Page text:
Welcome to the world of little- or no cell coverage! I don’t know when I will be able to get this posted as we have had so very little cell coverage the past three nights, but when I get coverage I will get this out. (May not be until Sunday – or later!)
We are currently anchored in a little cove called Pulpit Harbor on the east side of Penobscot Bay. We came “down” Penobscot Bay from Belfast, ME, today and are anchored nicely. To call the Maine areas we have been so far peaceful and serene is an understatement! We are just blown away at the beauty of the nature all around us. There are islands everywhere complete with rocky coasts and we see lobster fishing boats around us all the time. And buoys galore! We have to be so vigilant as are motoring or sailing as the bouys are surrounding us the whole way. We don’t know how the lobsters evey have a chance of notgetting caught!
On to how our week unfolded: We left Neddick Bay last Friday and traveled about 29 nautical miles to Portland, ME. We ended up anchoring just north of Diamond Island so we were protected from the south winds and had a very peaceful night. We were just north of Portland, after an unsuccessful anchoring try closer to the city, and could see the lighted up skyline and harborwalk lights clearly at night. Very pretty!
On Saturday, July 27, we reached the Boothbay area and anchored in Pierce Cove which is where our friends from last fall’s Sail to the Sun Rally, Bob and Mary Cline, keep their Hunter 50, Winsome. What an amazingly pretty area! From where we were anchored we took in the sights of the area and watched sailboat after sailboat sailing in Sheepscott River and then in the bay all around us. Later that afternoon we took a delightful walk around the area and reveled in the peace and quiet of the area. We felt truly blessed to be able to experience this.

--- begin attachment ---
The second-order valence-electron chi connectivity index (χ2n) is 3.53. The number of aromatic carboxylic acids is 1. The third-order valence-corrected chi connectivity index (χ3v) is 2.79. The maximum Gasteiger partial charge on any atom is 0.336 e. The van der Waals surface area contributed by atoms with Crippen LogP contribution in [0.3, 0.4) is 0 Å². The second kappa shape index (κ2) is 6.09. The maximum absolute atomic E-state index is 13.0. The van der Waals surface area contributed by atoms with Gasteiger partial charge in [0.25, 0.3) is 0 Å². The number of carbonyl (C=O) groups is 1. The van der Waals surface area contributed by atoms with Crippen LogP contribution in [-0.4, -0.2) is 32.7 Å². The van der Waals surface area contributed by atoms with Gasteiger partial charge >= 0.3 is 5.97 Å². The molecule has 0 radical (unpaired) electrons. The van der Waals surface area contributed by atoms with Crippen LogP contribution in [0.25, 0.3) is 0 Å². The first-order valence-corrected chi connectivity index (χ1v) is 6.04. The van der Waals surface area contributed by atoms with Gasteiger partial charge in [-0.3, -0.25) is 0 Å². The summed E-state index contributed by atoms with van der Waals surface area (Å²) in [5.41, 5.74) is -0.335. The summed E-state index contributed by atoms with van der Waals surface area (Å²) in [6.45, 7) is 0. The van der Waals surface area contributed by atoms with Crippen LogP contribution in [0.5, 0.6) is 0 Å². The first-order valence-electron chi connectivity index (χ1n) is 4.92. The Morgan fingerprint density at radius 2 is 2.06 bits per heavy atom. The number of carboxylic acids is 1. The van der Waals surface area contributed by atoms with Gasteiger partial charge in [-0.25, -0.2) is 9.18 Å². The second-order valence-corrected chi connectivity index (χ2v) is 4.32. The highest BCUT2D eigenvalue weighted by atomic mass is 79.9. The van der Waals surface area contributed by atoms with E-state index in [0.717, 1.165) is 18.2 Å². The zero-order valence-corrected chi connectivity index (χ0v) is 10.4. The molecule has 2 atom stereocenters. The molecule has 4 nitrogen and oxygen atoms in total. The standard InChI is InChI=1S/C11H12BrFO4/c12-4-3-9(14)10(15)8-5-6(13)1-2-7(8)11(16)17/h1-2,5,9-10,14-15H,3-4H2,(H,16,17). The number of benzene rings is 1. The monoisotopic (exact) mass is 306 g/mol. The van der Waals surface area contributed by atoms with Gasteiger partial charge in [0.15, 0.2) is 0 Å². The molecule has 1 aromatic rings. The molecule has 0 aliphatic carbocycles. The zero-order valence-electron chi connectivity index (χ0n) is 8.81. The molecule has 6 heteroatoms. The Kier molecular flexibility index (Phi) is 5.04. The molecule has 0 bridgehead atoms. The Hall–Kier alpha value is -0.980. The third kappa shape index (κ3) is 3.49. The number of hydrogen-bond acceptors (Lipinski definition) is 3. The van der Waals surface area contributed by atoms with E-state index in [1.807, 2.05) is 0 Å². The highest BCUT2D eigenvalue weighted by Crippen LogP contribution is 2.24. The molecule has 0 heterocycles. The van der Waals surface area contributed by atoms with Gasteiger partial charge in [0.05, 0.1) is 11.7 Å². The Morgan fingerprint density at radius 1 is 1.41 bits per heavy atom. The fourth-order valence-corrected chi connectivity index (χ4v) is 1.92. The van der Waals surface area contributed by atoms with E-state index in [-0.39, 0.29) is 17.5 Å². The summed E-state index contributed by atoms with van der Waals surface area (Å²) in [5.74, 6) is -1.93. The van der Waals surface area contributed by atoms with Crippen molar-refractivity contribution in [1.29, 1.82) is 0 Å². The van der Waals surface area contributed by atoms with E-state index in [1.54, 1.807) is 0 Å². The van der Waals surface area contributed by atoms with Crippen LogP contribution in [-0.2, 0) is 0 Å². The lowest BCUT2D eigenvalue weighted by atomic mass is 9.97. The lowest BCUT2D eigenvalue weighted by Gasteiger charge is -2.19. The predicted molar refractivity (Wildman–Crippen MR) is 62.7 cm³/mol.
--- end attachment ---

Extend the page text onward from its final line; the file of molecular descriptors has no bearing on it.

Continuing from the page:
Bob and Mary were to arrive to their boat on Sunday afternoon so we continued to watch the seals playing around the boat and the eagles soaring high overhead. Sharon and Max took an extended walk to a nearby island and followed the Indian Trail Preserve route to take in even more sights. It’s so hard to describe the beauty so hopefully some of the pictures below will help give a glimpse of how grand this whole area is.
Bob and Mary did arrive later in the day and we had a great reunion with dinner on their boat that evening. The last time we had seen them was last December in Fort Lauderdale! After dinner we talked about plans for the week and we agreed to travel together up toward Bar Harbor. They have sailed the whole Maine coast most of their adult lives so they were very gracious in throwing out suggestions and ideas of where to go and things to see. So the next morning, Monday morning, we both fueled up at their fuel dock and pointed our boats toward the Atlantic.